Local Bush Fire Management Committees across NSW help identify assets at risk of bush fire in an area, which will include communities, buildings, infrastructure as well as culturally and environmentally significant locations. They then develop strategies to protect those assets.
Each Bush Fire Management Committee develops a Bush Fire Risk Management Plan. It sets out the types of work scheduled to deal with the risk of bush fires in an area. These works may range from a community engagement event to hazard reduction activities. To access the Lower Hunter Bushfire Risk Management Plan, please refer to the NSW Rural Fire Service website http://www.rfs.nsw.gov.au/plan-and-prepare/know-your-risk/bush-fire-risk-management-plans
Home Fire Safety
The following links provides some simple steps you can follow to reduce a risk for a fire in your home.
Hazard reduction is any activity that reduces or removes fuel before the onset of a bushfire, so as to minimise damage to life, property and the environment if a bushfire does occur. The Rural Fire Service provides comprehensive information on how to reduce a fire hazard; the difference between hazard reduction and backburning; who is responsible for hazard reduction and the role of the Rural Fire Service in http://www.rfs.nsw.gov.au/fire-information/hazard-reductions
There is also information packs on how to get approval to light a fire, guidelines for low intensity hazard reduction and application forms.
Neighbourhood Safer Places (NSPs)
NSPs are a place of last resort during a bush fire emergency.
They are to be used when all other options in your Bush Fire Survival Plan can't be put into action safely.
You should be aware of any NSP’s in your area, and note them in your Bush Fire Survival Plan before a bush fire occurs. You should also know how to get there, as well as alternate routes in case the road is blocked or too dangerous to drive on.
Not all areas will have a NSP. If there is no NSP in your area, you should identify other safer locations you can go to as a last resort. This might include a nearby home which is well prepared, a shopping centre or oval which is well away from the bush.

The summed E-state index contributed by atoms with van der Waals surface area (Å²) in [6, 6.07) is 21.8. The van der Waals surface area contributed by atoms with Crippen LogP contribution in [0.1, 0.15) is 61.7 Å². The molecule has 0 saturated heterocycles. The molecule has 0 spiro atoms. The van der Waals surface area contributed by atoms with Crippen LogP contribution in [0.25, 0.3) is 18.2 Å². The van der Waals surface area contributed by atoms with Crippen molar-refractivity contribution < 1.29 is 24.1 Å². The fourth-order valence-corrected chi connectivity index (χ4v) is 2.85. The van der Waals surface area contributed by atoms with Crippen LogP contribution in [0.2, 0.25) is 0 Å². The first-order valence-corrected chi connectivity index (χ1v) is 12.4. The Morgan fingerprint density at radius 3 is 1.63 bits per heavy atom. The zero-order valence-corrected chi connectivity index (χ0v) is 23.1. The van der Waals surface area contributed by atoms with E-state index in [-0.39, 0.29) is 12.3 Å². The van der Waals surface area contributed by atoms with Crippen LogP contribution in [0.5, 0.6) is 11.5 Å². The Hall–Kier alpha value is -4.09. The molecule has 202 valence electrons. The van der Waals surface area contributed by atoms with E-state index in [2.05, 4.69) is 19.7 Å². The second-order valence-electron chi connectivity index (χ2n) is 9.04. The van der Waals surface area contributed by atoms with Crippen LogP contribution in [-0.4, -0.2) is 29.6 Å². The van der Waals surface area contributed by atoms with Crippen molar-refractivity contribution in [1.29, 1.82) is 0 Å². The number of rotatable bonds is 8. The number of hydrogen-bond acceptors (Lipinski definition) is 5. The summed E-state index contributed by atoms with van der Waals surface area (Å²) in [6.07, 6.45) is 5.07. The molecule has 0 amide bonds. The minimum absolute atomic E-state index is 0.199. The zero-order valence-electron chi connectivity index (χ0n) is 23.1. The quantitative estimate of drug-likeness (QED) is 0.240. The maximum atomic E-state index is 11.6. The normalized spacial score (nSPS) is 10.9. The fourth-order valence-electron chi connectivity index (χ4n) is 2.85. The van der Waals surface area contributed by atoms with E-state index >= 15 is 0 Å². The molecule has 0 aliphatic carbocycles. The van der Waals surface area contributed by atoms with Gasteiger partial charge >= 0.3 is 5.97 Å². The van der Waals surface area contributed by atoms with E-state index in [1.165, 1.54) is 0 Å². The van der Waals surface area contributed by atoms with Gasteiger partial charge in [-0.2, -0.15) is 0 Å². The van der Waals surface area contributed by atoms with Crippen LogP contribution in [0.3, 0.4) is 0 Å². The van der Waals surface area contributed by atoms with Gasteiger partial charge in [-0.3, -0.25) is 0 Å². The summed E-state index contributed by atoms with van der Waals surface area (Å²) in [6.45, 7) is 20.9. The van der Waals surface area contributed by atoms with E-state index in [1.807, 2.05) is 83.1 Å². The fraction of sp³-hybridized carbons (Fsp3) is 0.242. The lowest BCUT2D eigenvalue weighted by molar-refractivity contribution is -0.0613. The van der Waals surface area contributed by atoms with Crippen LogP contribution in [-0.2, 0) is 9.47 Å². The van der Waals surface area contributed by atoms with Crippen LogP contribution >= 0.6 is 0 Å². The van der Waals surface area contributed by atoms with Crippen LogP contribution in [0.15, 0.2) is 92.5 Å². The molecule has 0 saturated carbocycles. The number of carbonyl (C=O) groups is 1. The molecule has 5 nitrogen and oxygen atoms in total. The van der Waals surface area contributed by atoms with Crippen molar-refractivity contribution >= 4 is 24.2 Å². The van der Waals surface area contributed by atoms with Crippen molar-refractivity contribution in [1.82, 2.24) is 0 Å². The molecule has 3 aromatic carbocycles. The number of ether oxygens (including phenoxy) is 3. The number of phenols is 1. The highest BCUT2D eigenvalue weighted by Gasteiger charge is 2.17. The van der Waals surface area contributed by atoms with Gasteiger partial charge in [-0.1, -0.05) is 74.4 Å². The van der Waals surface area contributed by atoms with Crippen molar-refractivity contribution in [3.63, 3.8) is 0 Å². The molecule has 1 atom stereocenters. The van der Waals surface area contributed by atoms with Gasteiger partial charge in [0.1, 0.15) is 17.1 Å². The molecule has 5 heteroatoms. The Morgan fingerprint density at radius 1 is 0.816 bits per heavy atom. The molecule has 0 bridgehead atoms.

A NSP is designed as a Place of Last Resort in bush fire emergencies only. Please note that travelling to or sheltering at a NSP does not guarantee your safety.
- Your safest option will always be to leave early.
- People with special needs, such as the elderly and people with a disability, should always leave before the threat of bush fire.
- If it is unsafe to leave the area or stay and defend your property, and the path is clear, you should move to your pre-identified Neighbourhood Safer Place, or other safer location, prior to the impact of a bush fire.
- Be aware that when you are travelling to your NSP there may be heavy smoke and poor visibility.
- It is important that you are familiar with the area. Gather at the NSP location and remain there until the bush fire threat has passed.
- The conditions at the NSP may be uncomfortable and you may be affected by heat, smoke and embers.
- Water, toilets and food may not be available at the NSP and emergency service personnel may not be present.
- Neighbourhood Safer Places are not intended for pets and livestock.
Current Fire Danger in New South Wales
Current status of Fire Danger in the Cessnock LGA. The NSW Rural Fire Service provides current information regarding Fire Bans and the Fire Danger rating in New South Wales http://www.rfs.nsw.gov.au/fire-information/fires-near-me
Information is also provided on what to do in a total fire ban and what regulations apply to lighting fires http://www.rfs.nsw.gov.au/fire-information/BFDP
10/50 Vegetation Clearing
New laws are now in place which help people prepare their homes for bush fires in NSW. For more details refer to the RFS website http://www.rfs.nsw.gov.au/plan-and-prepare/1050-vegetation-clearing
NSW State Emergency Service (SES) for Floods & Storms
Refer to the following links http://www.cessnock.nsw.gov.au/council/contact/external